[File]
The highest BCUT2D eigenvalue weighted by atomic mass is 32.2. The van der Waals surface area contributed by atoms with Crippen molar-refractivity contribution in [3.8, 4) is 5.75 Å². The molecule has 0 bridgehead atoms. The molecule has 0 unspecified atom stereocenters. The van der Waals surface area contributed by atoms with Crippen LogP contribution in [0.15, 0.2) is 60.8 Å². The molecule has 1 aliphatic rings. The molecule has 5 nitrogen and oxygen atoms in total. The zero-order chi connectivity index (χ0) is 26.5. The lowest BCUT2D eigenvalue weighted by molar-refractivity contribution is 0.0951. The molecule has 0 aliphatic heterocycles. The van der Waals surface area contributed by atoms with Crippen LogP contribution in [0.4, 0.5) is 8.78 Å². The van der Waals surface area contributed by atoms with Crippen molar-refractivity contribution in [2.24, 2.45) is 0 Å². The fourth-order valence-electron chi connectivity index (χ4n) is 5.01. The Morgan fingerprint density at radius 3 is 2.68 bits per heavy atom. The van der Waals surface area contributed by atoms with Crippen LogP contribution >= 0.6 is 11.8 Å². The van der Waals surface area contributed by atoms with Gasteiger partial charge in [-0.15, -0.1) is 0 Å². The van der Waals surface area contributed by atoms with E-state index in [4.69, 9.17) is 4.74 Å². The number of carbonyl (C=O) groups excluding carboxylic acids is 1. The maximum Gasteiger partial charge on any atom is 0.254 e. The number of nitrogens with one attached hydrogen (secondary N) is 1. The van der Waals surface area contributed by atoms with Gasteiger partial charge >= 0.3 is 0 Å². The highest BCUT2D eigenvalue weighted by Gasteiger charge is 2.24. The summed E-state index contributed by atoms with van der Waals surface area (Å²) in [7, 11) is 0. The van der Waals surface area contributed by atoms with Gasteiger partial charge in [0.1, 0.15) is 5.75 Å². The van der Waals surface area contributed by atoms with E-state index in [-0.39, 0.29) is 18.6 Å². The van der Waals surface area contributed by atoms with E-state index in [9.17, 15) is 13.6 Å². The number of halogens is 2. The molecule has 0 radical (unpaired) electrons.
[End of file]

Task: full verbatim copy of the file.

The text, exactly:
The highest BCUT2D eigenvalue weighted by atomic mass is 32.2. The van der Waals surface area contributed by atoms with Crippen molar-refractivity contribution in [3.8, 4) is 5.75 Å². The molecule has 0 bridgehead atoms. The molecule has 0 unspecified atom stereocenters. The van der Waals surface area contributed by atoms with Crippen LogP contribution in [0.15, 0.2) is 60.8 Å². The molecule has 1 aliphatic rings. The molecule has 5 nitrogen and oxygen atoms in total. The zero-order chi connectivity index (χ0) is 26.5. The lowest BCUT2D eigenvalue weighted by molar-refractivity contribution is 0.0951. The molecule has 0 aliphatic heterocycles. The van der Waals surface area contributed by atoms with Crippen LogP contribution in [0.4, 0.5) is 8.78 Å². The van der Waals surface area contributed by atoms with Crippen molar-refractivity contribution in [2.24, 2.45) is 0 Å². The fourth-order valence-electron chi connectivity index (χ4n) is 5.01. The Morgan fingerprint density at radius 3 is 2.68 bits per heavy atom. The van der Waals surface area contributed by atoms with Crippen LogP contribution >= 0.6 is 11.8 Å². The van der Waals surface area contributed by atoms with Gasteiger partial charge in [-0.15, -0.1) is 0 Å². The van der Waals surface area contributed by atoms with E-state index in [4.69, 9.17) is 4.74 Å². The number of carbonyl (C=O) groups excluding carboxylic acids is 1. The maximum Gasteiger partial charge on any atom is 0.254 e. The number of nitrogens with one attached hydrogen (secondary N) is 1. The van der Waals surface area contributed by atoms with Gasteiger partial charge >= 0.3 is 0 Å². The highest BCUT2D eigenvalue weighted by Gasteiger charge is 2.24. The summed E-state index contributed by atoms with van der Waals surface area (Å²) in [7, 11) is 0. The van der Waals surface area contributed by atoms with Gasteiger partial charge in [0.1, 0.15) is 5.75 Å². The van der Waals surface area contributed by atoms with E-state index in [-0.39, 0.29) is 18.6 Å². The van der Waals surface area contributed by atoms with E-state index in [9.17, 15) is 13.6 Å². The number of halogens is 2. The molecule has 0 radical (unpaired) electrons.